January 18, 2012 1:08:00 PM
By EMILY WAGSTER PETTUS
JACKSON -- Authorities said a prominent Jackson businessman took his own life Tuesday, days after his wife was released from prison by then-Gov. Haley Barbour.
Jackson Police spokeswoman Colendula Green told The Associated Press that emergency officials were called to Stuart M. Irby's home shortly after 8 p.m. and he was pronounced dead at 9:04 p.m.
She said Irby hanged himself.
"There were no signs of foul play," Green said.
In 2010, Irby settled a $60 million lawsuit filed by the estates of two doctors killed in a 2009 wreck for an undisclosed amount. His wife, Karen Irby, was sentenced to 18 years in prison for two counts of manslaughter. Barbour last week ordered her released on conditional clemency.
Department of Corrections records show she is out on house arrest.
Green said Karen Irby was not at the home where Stuart M. Irby's body was found.
The Irbys previously filed for divorce, but it was not immediately clear late Tuesday whether the divorce was ever finalized.
Karen Irby was among more than 200 people convicted of crimes who received some sort of reprieve from Republican Barbour in the days before his second term ended Jan. 10. Most of the people received full pardons, some received medical releases and some received suspended sentences.
Karen Irby was the only person who received conditional clemency from Barbour. He ordered that she serve three years on house arrest, plus two years under Department of Corrections supervision.
Barbour said at a news conference Friday that he believes pardons or other reprieves provide a chance at redemption.
Stuart M. Irby has made headlines since February 2009 when he and Karen Irby were involved in a fiery crash that injured them and killed two doctors on Old Canton Road in northeast Jackson. Karen Irby was driving and her husband was a passenger in their Mercedes-Benz when it collided with a pickup driven by Dr. Daniel Mark Pogue. Pogue and his fiancee, Dr. Lisa Dedousis, died in the head-on collision.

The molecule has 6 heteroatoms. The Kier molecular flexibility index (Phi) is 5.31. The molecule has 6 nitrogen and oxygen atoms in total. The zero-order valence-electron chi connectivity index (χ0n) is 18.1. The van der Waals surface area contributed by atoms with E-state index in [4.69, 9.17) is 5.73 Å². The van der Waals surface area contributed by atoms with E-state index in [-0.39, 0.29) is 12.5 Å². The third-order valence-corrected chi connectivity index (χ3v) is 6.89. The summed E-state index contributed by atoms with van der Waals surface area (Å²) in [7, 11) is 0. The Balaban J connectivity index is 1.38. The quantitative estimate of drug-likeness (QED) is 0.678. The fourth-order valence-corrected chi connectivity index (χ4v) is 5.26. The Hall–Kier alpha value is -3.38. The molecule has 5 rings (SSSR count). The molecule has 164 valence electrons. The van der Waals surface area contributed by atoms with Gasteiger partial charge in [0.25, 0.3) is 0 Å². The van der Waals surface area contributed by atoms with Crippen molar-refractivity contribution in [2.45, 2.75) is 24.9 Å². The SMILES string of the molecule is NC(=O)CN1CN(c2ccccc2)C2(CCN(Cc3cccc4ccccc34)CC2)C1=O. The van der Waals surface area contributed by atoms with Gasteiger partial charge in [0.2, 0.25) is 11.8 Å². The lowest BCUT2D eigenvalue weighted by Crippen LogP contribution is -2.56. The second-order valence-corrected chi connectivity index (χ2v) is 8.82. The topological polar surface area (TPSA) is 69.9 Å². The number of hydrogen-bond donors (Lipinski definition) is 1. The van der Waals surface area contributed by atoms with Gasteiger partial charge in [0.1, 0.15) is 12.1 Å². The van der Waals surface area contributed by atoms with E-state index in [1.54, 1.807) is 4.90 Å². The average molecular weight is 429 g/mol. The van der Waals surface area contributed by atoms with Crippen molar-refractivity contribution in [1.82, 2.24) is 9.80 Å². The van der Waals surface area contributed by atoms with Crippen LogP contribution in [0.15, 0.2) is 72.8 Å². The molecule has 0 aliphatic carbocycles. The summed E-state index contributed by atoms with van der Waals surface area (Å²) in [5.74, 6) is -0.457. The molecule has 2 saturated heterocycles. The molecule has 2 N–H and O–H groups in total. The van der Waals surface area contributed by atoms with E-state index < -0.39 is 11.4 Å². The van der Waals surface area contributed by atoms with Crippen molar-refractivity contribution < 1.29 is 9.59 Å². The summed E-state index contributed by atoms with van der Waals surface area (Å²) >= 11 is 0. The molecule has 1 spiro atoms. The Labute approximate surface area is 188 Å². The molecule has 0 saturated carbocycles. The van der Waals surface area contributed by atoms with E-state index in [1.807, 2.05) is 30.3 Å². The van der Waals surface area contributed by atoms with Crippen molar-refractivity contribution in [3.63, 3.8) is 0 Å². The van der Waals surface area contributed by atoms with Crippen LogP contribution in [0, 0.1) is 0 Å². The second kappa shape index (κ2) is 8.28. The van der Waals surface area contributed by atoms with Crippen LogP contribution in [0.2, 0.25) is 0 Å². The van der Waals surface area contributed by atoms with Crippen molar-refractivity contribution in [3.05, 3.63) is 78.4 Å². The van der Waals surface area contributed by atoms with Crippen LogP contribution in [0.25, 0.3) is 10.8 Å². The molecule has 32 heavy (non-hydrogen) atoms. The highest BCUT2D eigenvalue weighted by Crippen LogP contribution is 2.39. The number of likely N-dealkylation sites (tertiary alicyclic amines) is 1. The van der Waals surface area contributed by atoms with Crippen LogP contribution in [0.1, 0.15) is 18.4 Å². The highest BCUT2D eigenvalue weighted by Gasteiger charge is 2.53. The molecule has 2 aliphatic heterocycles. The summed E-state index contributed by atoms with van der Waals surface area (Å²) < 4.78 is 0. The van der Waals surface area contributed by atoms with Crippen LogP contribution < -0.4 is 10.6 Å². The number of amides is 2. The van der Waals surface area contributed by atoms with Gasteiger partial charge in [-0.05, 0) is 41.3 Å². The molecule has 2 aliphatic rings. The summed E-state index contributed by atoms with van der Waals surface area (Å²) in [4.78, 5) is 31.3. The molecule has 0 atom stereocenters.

The families of the victims settled a $60 million lawsuit against the Irbys. Stuart Irby was part of the family that had created the Stuart C. Irby Co., a large electrical distributor bought in 2005 by French firm Sonepar.
In 2011, Jim Hood rejected filing criminal charges against Stuart Irby in the crash. The family of Dedousis had sought the charges after Karen Irby had claimed that her husband had pulled her hair and struck her in the face just before the accident. Karen Irby later declined to take a polygraph to back up the allegations. Stuart Irby's lawyers said he had no memory of the accident because he suffered a traumatic brain injury in the wreck.
Also last year, Stuart Irby faced charges of cyber stalking against a minor in Madison, Miss., in a case involving Lee Bounds, an ex-husband of Karen Irby. Court papers said Irby took Bounds' family to lunch, and later emailed Bounds a digitally altered picture of Bounds' 17-year-old daughter. Court papers said Irby had put the daughter's face on the body of an adult female wearing a swimsuit.
The charges were dismissed after a psychiatrist filed a report saying Irby had suffered a permanent brain injury. The psychiatrist said Irby didn't fully understand the legal proceedings, couldn't help his lawyers, and did not, at the time of the act, have the mental capacity to tell right from wrong.
Associated Press writer Jeff Amy contributed to this report.
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